Damon Runyon News

September 20, 2016

Lorraine Egan, President & Chief Executive Officer, Damon Runyon Cancer Research Foundation

A recent article in Nature, “The Unsung Heroes of CRISPR,” highlights the special role of young scientists in research breakthroughs.  They are “unsung,” because they rarely get the credit they deserve for being important drivers of innovation in research.  But they are crucial to progress against cancer and other biomedical research.

It made me think of Lin Manuel Miranda, the celebrated creator of Hamilton, who won his first Tony in 2008, when he was 28.  He is a classic example of a young person breaking the mold.  History is replete with stories of bold innovation by young minds.  Take Steve Jobs and Bill Gates to name two other contemporary examples.  The same is true in biomedical research.  In fact, the majority of Nobel Prizes in science have gone to individuals who made their prize-winning discovery before they were 40.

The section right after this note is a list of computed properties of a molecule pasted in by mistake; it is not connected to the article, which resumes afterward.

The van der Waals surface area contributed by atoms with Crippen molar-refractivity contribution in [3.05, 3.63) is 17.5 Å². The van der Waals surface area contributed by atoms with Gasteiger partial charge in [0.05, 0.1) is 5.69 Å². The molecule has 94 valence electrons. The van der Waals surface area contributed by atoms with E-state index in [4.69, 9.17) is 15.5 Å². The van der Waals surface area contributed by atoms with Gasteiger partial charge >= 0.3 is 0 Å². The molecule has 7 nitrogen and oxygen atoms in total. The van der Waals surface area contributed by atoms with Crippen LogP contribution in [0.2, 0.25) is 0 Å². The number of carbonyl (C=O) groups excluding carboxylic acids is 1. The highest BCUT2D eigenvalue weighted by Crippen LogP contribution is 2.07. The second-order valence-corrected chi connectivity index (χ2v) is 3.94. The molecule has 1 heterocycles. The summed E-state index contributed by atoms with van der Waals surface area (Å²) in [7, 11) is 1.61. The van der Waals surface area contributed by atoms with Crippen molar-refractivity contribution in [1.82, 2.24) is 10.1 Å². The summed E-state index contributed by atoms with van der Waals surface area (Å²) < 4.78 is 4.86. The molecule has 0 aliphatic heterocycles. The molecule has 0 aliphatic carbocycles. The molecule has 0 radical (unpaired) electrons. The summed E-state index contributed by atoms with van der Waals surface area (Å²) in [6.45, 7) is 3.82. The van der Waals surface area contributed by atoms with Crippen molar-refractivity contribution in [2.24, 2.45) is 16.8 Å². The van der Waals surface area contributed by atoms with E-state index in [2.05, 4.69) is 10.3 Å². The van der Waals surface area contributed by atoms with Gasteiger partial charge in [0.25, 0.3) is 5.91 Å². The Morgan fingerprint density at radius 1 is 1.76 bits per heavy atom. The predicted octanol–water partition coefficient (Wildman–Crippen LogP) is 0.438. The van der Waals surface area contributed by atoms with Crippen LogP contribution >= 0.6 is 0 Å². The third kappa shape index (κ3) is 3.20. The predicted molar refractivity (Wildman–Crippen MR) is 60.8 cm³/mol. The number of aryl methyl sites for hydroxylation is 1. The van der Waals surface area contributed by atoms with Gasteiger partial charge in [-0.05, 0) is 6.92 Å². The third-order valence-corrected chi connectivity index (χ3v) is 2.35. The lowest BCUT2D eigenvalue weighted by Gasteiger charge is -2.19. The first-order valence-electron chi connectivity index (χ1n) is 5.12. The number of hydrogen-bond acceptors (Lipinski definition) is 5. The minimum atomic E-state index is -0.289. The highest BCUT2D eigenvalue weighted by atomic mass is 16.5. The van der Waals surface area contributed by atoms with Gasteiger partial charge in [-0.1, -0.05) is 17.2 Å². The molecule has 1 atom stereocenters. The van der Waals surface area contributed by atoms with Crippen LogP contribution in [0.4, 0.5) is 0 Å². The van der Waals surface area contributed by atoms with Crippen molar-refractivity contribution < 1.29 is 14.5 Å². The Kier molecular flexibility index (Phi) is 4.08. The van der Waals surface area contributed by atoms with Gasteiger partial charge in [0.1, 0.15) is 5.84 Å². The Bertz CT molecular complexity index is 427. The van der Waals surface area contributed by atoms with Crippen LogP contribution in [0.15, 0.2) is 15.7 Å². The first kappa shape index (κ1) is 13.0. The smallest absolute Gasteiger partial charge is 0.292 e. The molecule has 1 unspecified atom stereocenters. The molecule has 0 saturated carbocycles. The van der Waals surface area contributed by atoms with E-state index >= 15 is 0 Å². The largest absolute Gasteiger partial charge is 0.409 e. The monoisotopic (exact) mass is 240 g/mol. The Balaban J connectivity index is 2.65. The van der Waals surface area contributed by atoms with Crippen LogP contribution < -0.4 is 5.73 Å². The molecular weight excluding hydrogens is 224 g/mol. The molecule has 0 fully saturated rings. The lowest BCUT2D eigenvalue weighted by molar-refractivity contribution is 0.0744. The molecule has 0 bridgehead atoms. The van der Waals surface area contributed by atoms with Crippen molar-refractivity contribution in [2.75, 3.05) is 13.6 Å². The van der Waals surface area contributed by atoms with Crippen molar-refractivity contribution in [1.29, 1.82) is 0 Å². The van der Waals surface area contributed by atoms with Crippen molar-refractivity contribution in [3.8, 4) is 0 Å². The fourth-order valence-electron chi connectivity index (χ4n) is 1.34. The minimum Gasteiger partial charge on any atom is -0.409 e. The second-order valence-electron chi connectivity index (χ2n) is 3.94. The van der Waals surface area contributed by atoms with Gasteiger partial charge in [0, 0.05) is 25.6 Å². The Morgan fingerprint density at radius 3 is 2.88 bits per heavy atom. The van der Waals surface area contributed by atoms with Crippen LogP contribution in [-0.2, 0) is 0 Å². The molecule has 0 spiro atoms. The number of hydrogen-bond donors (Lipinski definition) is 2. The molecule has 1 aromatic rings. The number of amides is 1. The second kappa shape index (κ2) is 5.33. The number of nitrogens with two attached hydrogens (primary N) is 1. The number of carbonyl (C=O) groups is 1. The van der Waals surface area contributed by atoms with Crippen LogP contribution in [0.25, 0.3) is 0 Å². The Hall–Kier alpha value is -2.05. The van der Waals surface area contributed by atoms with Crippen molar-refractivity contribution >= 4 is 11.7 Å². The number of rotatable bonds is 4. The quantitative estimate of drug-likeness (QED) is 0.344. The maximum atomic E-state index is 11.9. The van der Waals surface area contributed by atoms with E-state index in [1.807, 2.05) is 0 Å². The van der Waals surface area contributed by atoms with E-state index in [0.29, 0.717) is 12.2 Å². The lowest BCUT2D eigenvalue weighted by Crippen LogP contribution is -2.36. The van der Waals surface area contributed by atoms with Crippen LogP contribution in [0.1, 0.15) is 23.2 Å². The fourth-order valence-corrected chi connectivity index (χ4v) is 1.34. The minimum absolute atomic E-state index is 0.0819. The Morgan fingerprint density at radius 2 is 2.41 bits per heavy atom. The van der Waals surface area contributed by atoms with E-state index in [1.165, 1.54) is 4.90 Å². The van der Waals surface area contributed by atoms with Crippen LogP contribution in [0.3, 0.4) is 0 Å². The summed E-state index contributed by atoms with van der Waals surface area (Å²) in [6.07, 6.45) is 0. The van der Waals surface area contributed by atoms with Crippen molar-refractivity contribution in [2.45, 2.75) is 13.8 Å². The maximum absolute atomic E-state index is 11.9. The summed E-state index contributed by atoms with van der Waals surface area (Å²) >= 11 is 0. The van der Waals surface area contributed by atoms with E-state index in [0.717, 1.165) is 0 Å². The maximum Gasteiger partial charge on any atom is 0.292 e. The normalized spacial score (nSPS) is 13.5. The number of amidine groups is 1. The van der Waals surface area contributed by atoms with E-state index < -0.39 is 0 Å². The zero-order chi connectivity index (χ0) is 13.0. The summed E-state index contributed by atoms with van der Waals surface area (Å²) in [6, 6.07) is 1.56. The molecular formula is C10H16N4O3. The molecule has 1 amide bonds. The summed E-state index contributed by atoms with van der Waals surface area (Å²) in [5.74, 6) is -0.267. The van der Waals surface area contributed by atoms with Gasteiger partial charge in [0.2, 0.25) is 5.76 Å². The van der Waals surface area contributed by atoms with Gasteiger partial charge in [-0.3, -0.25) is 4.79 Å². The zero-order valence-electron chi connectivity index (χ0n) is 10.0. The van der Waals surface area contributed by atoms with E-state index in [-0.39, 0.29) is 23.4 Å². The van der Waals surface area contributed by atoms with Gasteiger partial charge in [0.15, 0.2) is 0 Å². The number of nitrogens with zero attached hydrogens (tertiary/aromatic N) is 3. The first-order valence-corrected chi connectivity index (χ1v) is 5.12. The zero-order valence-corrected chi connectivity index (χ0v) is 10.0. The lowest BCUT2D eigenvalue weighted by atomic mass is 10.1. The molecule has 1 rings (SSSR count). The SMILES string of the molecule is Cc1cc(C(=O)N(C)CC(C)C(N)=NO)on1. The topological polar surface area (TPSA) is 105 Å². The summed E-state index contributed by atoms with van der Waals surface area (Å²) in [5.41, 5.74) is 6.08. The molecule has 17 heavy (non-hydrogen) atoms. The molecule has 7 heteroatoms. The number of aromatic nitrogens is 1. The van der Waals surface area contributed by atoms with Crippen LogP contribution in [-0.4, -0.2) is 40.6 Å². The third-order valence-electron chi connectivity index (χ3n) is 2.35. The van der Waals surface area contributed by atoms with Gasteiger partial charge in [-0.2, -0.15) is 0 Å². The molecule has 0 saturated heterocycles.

Unfortunately, even the best young scientists are often still “in training” well into their 30’s, working in someone else’s lab, rather than being independent and free to pursue their own ideas.  They fly under the radar, working long hours at very low pay relative to their advanced education (PhDs, MDs, etc.).  The prizes and accolades for their work typically goes to their more senior lab heads.

Because we believe in the power of the best young minds to make breakthrough discoveries, we are committed to supporting new generations of researchers.  Our goals are to move them more rapidly to independent positions, as well provide them with freedom to pursue their radical new ideas.  Without this kind of encouragement and support, we risk losing the best minds to research at a time when the possibilities for transforming cancer have never been better.